Jul 232012


By greydogg, 99GetSmart


By John Caelan, OpEdNews

[…] Actually, we historically succeed because we steal a lot of stuff from other people, both internal and external to our borders.  That we do it together, I suppose, holds some nationalistic merit.  Go team!  This has been a fine and generally accepted modus operandi for many generations, until the thieves became too few and the victims too many.  Now, we as a populace look to the politicians to restore our lifestyles, seemingly oblivious to the notion that our lifestyles could not have occurred in the first place without the unapologetic exploitation of faraway peoples and the gargantuan debt generation that we now protest so loudly.  We complain that we have been dealt out of a game that was played with a stacked deck and call it a righteousness beef.

This began a long time ago.  The persistence of chattel slavery, prior to and after our quest for independence, the method by which gross economic advantage could be maintained by the few and trickled down to the chosen rest, ensured us of the proverbial feet of clay that would condemn our nation to a future of unbalanced economic and societal evolution.  In the years between the election of George Washington and Abraham Lincoln, 50 of those 72 years had a slaveholding president in the office and in that period, no non-slaveholder was ever elected to a second term.  We expanded and built our nation on the margins of an oppressed labor pool, where the worth of one man’s hour was declared greater than another’s, with little more justification than raw racism required of the perpetrators to sleep well at night.

The cessation of slavery did not correct this initial disparity–share cropping, low wage immigrant and “freed” slave labor, and, ultimately, the issuance of a great deal of debt was the hallmark of Reconstruction.  As invention and fossil fuels increased the ratio of production to energy, we may well have had a chance to correct the pervasive inequalities in our economic landscape, but greed, that always dependable concubine of success, demanded more. […]

READ @ http://www.opednews.com/populum/printer_friendly.php?content=a&id=153347



Source: Bill Moyers & Company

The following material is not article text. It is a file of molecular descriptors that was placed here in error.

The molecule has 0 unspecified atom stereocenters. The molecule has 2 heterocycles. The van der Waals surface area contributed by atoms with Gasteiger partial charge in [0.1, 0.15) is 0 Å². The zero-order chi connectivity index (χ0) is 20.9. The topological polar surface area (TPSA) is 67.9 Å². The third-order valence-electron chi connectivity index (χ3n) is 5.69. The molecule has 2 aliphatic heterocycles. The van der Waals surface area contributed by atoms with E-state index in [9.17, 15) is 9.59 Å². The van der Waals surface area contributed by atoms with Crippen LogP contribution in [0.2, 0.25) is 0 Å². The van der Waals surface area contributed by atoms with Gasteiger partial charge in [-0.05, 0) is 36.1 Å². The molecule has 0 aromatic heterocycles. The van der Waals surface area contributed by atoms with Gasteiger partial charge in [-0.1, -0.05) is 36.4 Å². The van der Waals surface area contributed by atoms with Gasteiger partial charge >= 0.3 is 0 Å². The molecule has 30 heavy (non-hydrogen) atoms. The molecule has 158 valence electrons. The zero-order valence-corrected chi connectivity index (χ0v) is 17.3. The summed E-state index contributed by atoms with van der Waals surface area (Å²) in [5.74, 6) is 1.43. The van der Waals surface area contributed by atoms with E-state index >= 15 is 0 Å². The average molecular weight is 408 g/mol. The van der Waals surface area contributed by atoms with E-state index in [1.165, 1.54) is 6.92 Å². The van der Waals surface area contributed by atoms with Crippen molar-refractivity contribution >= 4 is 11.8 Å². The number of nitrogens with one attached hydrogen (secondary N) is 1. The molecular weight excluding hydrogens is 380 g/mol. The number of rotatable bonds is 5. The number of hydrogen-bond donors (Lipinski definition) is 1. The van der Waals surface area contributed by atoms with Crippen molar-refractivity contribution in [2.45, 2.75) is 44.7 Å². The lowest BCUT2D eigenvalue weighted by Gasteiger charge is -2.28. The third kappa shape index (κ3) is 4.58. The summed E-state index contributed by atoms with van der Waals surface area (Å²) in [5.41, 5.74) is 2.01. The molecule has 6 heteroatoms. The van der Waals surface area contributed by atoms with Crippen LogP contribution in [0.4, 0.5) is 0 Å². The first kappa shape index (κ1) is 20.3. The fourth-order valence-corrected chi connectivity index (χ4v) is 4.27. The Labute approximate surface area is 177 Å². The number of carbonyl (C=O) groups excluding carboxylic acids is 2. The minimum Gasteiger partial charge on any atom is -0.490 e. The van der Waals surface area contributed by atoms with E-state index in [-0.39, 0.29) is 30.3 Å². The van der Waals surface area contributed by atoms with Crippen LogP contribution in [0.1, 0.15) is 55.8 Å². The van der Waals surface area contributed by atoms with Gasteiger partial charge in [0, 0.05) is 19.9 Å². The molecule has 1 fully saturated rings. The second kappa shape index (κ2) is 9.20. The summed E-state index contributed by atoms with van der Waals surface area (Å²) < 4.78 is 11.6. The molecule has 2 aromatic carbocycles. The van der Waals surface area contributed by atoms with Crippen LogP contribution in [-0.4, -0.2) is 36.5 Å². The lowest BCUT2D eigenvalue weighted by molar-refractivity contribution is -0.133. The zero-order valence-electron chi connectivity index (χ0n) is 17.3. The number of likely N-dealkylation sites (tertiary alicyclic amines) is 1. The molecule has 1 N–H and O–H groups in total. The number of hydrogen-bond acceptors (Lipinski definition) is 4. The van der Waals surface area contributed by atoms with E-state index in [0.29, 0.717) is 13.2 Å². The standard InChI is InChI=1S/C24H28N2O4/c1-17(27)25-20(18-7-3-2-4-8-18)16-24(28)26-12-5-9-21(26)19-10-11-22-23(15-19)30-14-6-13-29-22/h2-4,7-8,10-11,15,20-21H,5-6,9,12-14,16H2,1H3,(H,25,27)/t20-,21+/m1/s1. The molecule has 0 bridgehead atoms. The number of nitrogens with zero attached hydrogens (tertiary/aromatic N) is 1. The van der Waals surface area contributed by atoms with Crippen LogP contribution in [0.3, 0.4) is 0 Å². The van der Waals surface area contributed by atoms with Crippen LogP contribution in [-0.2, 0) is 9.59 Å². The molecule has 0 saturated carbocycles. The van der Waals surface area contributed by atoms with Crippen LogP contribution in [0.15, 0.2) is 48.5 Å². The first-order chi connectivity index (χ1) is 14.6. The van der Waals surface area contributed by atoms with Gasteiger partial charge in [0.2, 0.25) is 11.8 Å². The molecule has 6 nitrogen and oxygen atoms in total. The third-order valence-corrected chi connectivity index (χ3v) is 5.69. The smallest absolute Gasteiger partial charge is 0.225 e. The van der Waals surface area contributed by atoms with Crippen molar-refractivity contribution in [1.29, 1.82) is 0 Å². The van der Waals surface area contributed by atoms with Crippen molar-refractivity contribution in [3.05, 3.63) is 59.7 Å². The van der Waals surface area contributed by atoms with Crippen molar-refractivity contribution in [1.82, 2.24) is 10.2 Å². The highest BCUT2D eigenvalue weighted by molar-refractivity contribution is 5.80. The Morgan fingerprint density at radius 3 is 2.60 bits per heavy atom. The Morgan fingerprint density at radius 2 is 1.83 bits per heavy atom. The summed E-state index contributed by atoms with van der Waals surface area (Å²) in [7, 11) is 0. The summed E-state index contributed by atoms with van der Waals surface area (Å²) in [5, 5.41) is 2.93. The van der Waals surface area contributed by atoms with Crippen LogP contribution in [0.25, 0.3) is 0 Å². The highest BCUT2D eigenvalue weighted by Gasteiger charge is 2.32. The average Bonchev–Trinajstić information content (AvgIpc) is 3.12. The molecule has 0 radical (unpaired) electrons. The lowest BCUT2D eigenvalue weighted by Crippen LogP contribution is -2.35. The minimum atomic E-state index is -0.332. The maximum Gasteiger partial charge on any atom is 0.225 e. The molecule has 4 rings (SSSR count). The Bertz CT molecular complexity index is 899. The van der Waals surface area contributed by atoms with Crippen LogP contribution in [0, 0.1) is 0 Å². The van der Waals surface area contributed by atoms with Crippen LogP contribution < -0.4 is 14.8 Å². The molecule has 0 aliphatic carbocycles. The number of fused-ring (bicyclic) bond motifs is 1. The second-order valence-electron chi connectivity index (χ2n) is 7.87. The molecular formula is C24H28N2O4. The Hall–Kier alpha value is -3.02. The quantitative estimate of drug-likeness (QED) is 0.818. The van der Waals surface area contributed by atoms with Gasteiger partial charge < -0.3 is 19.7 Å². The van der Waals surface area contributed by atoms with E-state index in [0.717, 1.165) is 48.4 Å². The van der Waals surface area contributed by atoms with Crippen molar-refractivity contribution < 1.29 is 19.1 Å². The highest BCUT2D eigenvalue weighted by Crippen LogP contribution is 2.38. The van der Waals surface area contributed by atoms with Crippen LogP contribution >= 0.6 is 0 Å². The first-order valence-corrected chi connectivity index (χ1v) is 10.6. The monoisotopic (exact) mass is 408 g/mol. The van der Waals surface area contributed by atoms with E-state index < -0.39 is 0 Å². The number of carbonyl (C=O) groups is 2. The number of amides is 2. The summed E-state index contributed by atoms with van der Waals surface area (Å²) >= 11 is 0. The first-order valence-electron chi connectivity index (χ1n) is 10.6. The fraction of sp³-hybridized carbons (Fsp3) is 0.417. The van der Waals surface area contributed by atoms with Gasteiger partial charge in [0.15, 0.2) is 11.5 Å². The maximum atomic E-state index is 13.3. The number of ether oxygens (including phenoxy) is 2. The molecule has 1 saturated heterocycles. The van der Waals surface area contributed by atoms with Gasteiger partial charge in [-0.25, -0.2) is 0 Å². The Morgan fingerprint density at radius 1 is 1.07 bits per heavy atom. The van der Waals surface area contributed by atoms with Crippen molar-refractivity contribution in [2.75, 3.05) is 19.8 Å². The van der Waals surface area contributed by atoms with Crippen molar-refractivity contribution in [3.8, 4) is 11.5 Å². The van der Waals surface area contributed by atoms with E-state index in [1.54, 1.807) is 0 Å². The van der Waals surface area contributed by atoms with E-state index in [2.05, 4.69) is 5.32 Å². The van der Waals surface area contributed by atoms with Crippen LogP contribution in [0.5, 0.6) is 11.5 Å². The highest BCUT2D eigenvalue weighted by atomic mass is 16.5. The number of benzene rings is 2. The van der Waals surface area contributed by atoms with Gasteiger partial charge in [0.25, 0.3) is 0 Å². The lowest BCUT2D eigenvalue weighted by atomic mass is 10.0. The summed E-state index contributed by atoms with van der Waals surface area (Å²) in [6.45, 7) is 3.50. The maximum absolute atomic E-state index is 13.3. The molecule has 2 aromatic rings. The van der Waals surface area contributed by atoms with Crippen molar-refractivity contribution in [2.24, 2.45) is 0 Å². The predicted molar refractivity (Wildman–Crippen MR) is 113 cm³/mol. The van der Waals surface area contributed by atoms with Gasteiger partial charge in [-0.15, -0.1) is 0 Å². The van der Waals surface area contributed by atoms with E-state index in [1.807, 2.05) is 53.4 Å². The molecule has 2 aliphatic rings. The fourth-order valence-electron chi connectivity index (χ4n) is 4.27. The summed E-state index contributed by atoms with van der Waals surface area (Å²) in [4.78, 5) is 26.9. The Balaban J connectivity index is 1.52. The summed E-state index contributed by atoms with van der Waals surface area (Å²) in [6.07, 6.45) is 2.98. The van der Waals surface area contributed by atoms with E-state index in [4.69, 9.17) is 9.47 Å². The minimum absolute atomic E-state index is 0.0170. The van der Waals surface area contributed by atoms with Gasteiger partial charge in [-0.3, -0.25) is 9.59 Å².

There are forgotten corners of this country where Americans are trapped in endless cycles of poverty, powerlessness, and despair as a direct result of capitalistic greed. Journalist Chris Hedges calls these places “sacrifice zones,” and joins Bill this week on Moyers & Company to explore how areas like Camden, New Jersey; Immokalee, Florida; and parts of West Virginia suffer while the corporations that plundered them thrive.

“These are areas that have been destroyed for quarterly profit. We’re talking about environmentally destroyed, communities destroyed, human beings destroyed, families destroyed,” Hedges tells Bill. “It’s the willingness on the part of people who seek personal enrichment to destroy other human beings… And because the mechanisms of governance can no longer control them, there is nothing now within the formal mechanisms of power to stop them from creating essentially a corporate oligarchic state.”

The broadcast includes images from Hedges’ collaboration with comics artist and journalist Joe Sacco, Days of Destruction, Days of Revolt, which is an illustrated account of their travels through America’s sacrifice zones. Kirkus Reviews calls it an “unabashedly polemic, angry manifesto that is certain to open eyes, intensify outrage and incite argument about corporate greed.”

A columnist for Truthdig, Hedges also describes the difference between truth and news. “The really great reporters — and I’ve seen them in all sorts of news organizations — are management headaches because they care about truth at the expense of their own career,” Hedges says.

VIDEO @ http://vimeo.com/46079167




By Matt Taibbi, Rolling Stone

Something very interesting is happening.

There’s been so much corruption on Wall Street in recent years, and the federal government has appeared to be so deeply complicit in many of the problems, that many people have experienced something very like despair over the question of what to do about it all.

But there’s something brewing that looks like it might be a blueprint to effectively take on the financial services industry: a plan to allow local governments to take on the problem of neighborhoods blighted by toxic home loans and foreclosures through the use of eminent domain. I can’t speak for how well the program will work, but it’s certaily been effective in scaring the hell out of Wall Street.

Under the proposal, towns would essentially be seizing and condemning the man-made mess resulting from the housing bubble. Cooked up by a small group of businessmen and ex-venture capitalists, the audacious idea falls under the category of “That’s so crazy, it just might work!” One of the plan’s originators described it to me as a “four-bank pool shot.”

Here’s how the New York Times described it in an article from earlier this week entitled, “California County Weighs Drastic Plan to Aid Homeowners“:

Desperate for a way out of a housing collapse that has crippled the region, officials in San Bernardino County … are exploring a drastic option — using eminent domain to buy up mortgages for homes that are underwater.

Then, the idea goes, the county could cut the mortgages to the current value of the homes and resell the mortgages to a private investment firm, which would allow homeowners to lower their monthly payments and hang onto their property. […]

READ @ http://www.rollingstone.com/politics/blogs/taibblog/from-an-unlikely-source-a-serious-challenge-to-wall-street-20120720

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